A risk-filled rescue
After about a month, help arrived in the form of a taxi driver who stopped by.
“He basically began flirting with us,” Ana says. “We were able to tell him we’d been kidnapped against our will. I remember him saying, ‘Get in the car,’ and [me] telling him to hit the gas. As we sped away, shots were being fired — but we didn’t get hit. We spent that night with his wife and children, hiding.”
After a few days, the cab driver and his wife took Ana and Maria to a border post in Mexico, where they turned themselves in. From there they were taken to Tapachula, a Mexican town near the Guatemalan border, where a consulate agent took their statements and began processing their return to El Salvador.
Recalling the horrors of the journey, Ana adds: “There are things my family doesn’t even know about. I don’t have the courage to tell them.”
One result of the sexual abuse she suffered, she says, is that “when we finally got away, I realized I was pregnant. I didn’t want the baby.” But ultimately she decided to go through with the pregnancy and to keep the baby.
A lasting effect: guilt
Ana says she feels lingering guilt for involving her friend Maria in the journey.
“I feel so guilty for pulling her along,” Ana says. “She was making a good home here with her three children.”
At that, Maria interjects: “I tell you, I admire you so much for how you handled the pregnancy. I would have never had the baby. I couldn’t have done it.
“It’s difficult to talk about this. Three years back in El Salvador, we’re in the process of healing. The worry about HIV is still with me. I got to the point where I was going to take my life. But God always sends angels, a kind word, a helping hand. For that I’m grateful.
“Even now, I’m in treatment. I don’t sleep well at night, thinking of the unspeakable things they did to us. In the past few months, and with the new year, I’m starting to feel a bit better, ready to move forward.”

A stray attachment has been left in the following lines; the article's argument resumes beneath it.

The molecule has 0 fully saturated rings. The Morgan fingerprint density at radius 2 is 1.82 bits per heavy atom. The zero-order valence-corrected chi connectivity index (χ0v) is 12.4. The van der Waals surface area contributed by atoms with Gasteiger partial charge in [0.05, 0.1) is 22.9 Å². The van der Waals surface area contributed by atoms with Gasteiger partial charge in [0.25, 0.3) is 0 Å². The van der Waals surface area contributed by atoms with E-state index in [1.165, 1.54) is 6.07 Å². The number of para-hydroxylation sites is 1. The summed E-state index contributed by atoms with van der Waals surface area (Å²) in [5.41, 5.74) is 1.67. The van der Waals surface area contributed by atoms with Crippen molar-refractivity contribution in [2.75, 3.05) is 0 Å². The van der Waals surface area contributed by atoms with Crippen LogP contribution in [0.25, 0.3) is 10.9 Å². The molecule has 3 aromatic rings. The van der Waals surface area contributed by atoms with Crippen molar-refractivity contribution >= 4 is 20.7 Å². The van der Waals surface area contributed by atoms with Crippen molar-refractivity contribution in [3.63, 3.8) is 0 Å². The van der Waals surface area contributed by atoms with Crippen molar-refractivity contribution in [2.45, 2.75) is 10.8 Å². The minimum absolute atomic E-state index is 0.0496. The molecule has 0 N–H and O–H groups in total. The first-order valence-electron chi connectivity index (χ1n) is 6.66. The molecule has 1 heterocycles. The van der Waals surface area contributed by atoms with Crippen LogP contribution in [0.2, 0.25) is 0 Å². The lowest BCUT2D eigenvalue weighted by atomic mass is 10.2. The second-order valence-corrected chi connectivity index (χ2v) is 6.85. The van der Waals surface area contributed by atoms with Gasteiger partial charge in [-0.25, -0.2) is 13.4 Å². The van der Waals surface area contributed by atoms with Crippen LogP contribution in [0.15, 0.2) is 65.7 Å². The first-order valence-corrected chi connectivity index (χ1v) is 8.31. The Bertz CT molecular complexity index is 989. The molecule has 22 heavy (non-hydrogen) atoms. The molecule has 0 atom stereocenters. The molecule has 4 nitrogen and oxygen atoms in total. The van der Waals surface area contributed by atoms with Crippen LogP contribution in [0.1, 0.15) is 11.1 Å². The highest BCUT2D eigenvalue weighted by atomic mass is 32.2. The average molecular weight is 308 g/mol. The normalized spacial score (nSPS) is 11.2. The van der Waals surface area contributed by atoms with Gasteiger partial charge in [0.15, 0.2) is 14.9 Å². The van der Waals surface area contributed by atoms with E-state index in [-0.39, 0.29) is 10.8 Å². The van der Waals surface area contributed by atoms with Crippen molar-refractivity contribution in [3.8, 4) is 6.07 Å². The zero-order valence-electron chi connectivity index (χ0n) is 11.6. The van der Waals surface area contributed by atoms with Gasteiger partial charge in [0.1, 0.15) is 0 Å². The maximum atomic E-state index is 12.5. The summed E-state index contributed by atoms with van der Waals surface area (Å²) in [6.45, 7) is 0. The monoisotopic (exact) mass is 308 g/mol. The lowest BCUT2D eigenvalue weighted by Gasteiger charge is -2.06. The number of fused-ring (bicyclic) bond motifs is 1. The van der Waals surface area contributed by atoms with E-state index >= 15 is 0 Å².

Maria turns to her friend, with tears in her eyes but a hint of a smile on her face.
“She is my shoulder now, and I am her shoulder,” she says. “We lift each other up. Very few people know our reality.”
For instance, Ana says, “Those men — they left me with a sexually transmitted disease.”
And again Ana alludes to the guilt she feels about involving Maria. “It’s partly my fault that she has to undergo AIDS testing, to see if she is HIV positive. So far, all four tests have been negative.”
The women remain haunted by the horrors they endured.
“I’ve had a hard time sleeping. Talking with psychologists — I was telling them I no longer wanted to live,” Ana says. “But I’m so glad I didn’t terminate the pregnancy. I take my daughter with me now, wherever I go.”
She says her attitude toward seeking the good life in the United States has changed dramatically.
“When women here talk about going to the U.S., I tell them: ‘No, what you are going to do is stay here with your children. It’s better, I think, to be in your homeland, even if you must live humbly and simply.’
“I always say now, ‘It’s not worth looking for the American dream.’”
Editor’s note: Mission co-worker Kristi Van Nostran in El Salvador contributed to this story. Her work will be profiled next week in our final story in this “Voices from the border and beyond” series.